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Authoritative Settings and Involuntary Clients  

Steven P. Segal

Social workers are increasingly working in authoritative settings—that is, settings where they have the power to mandate conformity by the client to the normative and often legal ... More

Empowerment Practice  

Ruth J. Parsons and Jean East

The concept of empowerment has deep roots in social work practice. Building upon the work of empowerment theorists of the 1980s and 1990s and applied broadly in the 2000s [Itzhaky and York ... More

Human Needs: Overview  

Michael A. Dover

Human need and related concepts such as basic needs have long been part of the implicit conceptual foundation for social work theory, practice, and research. However, while the published ... More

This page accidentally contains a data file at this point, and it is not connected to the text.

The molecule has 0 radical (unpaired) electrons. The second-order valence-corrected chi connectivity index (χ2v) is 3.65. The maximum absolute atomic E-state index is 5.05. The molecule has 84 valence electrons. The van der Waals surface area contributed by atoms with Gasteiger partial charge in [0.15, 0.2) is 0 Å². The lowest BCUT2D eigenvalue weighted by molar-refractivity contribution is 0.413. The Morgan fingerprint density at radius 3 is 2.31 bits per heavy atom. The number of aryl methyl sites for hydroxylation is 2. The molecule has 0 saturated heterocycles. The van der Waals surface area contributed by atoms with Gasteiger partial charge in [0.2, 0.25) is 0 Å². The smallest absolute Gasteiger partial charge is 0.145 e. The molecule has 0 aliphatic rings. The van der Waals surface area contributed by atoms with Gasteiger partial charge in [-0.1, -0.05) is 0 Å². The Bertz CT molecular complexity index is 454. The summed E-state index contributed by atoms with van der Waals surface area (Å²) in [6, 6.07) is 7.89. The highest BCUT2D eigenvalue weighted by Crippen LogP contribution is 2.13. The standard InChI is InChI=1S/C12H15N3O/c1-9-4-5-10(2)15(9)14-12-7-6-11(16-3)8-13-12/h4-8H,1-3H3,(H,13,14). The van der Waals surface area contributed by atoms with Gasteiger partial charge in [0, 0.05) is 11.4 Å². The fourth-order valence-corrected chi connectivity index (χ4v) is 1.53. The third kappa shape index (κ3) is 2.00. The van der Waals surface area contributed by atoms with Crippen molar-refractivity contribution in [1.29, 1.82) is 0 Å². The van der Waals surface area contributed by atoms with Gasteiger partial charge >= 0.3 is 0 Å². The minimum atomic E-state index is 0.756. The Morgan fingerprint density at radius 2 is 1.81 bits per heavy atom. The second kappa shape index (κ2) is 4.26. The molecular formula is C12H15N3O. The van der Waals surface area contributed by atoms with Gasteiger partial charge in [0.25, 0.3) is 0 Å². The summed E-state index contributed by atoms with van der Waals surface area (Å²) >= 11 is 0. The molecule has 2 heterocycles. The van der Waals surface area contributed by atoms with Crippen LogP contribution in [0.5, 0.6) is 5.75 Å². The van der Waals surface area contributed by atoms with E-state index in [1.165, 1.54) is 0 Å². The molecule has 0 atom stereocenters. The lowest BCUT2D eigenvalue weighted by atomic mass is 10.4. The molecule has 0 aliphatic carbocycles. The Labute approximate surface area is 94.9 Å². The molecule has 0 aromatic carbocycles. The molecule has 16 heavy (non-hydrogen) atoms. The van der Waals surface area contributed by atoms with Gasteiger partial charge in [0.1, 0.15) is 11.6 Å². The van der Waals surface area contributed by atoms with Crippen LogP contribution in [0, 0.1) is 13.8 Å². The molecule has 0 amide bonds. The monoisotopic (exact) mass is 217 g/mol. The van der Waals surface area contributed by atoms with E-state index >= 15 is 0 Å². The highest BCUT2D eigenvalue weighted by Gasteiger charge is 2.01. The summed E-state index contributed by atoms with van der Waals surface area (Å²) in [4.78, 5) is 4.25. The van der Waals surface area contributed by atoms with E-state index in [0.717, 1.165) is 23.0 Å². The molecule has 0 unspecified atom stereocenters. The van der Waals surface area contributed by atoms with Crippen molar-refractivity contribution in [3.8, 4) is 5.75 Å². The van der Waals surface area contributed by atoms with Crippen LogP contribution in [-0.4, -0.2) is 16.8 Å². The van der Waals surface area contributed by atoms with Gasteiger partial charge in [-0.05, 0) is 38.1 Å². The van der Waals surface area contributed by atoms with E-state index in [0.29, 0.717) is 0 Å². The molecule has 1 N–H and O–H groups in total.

Rural Practice  

H. Stephen Cooper and Freddie L. Avant

Rural social work, the history of which stretches back more than a century, has been revitalized since the mid-1970s. The renewed interest in rural social work has led to an increase in ... More

Sexual Orientation  

William J. Hall

Sexual orientation is a multidimensional phenomenon involving a person’s sexual attraction, sexual behavior, and sexual orientation identity. Sexual orientation patterns may remain ... More

Students’ Rights  

Elizabeth Palley

To help their clients and to further the goal of “challeng[ing] social injustice,” all social work practitioners must be aware of students’ rights. Though school law is largely regulated by ... More

Supervision  

Lawrence Shulman

The article addresses the four major content areas of supervision, including direct practice, professional impact, job management, and continued learning. It also examines supervision ... More

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